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[11]  Zhu, Ying, et al. “Key Characteristics of Rural ICT Service Innovation: A Case Analysis of ICT-Enabled Rural Financial Services in China.” Transforming Rural Communities in China and Beyond. Springer International Publishing, 2015. pp 143-166.
In article      View Article
 
[12]  Touray, Almamy, Airi Salminen, and Anja Mursu. “ICT barriers and critical success factors in developing countries.” The Electronic Journal of Information Systems in Developing Countries 56 (2013).
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[13]  Ngwenyama, Ojelanki, and Olga Morawczynski. “Factors affecting ICT expansion in emerging economies: An analysis of ICT infrastructure expansion in five Latin American countries.” Information technology for development 15.4 (2009): 237-258.
In article      View Article
 
[14]  Meena, M. S., Krishna M. Singh, and R. K. P. Singh. “ICT-Enabled Extension in Agriculture Sector: Opportunities and Challenges in Climate Change Situation.” ICTs FOR AGRICULTURAL DEVELOPMENT UNDER CHANGING CLIMATE, KM Singh, MS Meena, eds., Narendra Publishing House (2012).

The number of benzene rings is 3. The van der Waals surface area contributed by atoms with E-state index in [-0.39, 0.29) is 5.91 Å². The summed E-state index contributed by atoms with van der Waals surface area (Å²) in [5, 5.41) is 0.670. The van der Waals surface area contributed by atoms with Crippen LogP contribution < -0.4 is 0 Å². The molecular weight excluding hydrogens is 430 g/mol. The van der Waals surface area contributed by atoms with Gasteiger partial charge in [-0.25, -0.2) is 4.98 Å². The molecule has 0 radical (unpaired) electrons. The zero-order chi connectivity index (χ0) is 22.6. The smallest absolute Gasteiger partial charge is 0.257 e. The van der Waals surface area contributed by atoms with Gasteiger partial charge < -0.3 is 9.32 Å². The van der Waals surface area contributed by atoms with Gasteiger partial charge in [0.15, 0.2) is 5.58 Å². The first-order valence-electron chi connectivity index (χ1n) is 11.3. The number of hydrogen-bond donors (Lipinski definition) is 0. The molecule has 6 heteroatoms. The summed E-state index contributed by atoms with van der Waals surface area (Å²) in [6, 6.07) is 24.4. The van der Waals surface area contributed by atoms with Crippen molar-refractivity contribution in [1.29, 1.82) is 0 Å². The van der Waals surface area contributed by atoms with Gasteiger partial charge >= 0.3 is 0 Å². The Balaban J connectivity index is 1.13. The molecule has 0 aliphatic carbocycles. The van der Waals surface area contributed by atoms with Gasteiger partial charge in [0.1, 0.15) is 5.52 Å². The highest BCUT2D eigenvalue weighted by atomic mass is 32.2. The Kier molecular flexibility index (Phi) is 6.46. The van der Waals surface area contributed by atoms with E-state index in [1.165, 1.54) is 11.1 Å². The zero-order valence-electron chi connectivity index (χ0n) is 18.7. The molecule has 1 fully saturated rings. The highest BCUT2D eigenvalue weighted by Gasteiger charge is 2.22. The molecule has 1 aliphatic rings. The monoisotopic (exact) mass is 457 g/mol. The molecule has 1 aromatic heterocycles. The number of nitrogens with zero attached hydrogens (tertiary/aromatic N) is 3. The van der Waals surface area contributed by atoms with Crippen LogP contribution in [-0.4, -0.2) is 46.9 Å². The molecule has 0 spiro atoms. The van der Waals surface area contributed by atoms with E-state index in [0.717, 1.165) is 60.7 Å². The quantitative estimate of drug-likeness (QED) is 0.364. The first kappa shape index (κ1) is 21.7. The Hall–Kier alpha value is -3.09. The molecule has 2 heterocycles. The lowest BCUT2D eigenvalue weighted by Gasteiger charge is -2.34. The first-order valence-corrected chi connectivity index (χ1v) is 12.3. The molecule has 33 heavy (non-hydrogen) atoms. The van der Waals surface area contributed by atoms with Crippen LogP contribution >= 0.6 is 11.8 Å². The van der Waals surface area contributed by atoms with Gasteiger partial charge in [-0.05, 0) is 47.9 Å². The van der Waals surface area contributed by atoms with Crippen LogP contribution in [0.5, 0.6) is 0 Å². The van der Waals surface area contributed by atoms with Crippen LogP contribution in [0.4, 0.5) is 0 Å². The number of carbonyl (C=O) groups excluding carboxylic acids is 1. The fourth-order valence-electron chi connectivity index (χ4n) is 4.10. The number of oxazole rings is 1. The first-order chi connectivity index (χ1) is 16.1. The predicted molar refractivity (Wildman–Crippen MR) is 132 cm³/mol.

In article      View Article
 
[15]  Firdhous, Mohamed, Osman Ghazali, and Suhaidi Hassan. “Cloud computing for rural ICT development: Opportunities and challenges.” Computing, Electrical and Electronics Engineering (ICCEEE), 2013 International Conference on. IEEE, 2013.
In article      View Article
 
[16]  Masud, Md Anwar Hossain, and Xiaodi Huang. “An e-learning system architecture based on cloud computing.” system 10.11 (2012).
In article      View Article
 
[17]  Bo, Yifan, and Haiyan Wang. “The application of cloud computing and the internet of things in agriculture and forestry.” Service Sciences (IJCSS), 2011 International Joint Conference on. IEEE, 2011.
In article      View Article
 
[18]  Rao, N. H. “A framework for implementing information and communication technologies in agricultural development in India.” Technological Forecasting and Social Change 74.4 (2007). pp 491-518.
In article      View Article
 
[19]  Muriithi, Anthony Gikandi, Bett Eric, and Ogalleh Sarah. “Information technology for agriculture and rural development in Africa: Experiences from Kenya.” (2012).
In article      View Article
 
[20]  Ali, Jabir, and Sushil Kumar. “Information and communication technologies (ICTs) and farmers decision-making across the agricultural supply chain.” International Journal of Information Management 31.2 (2011) pp 149-159.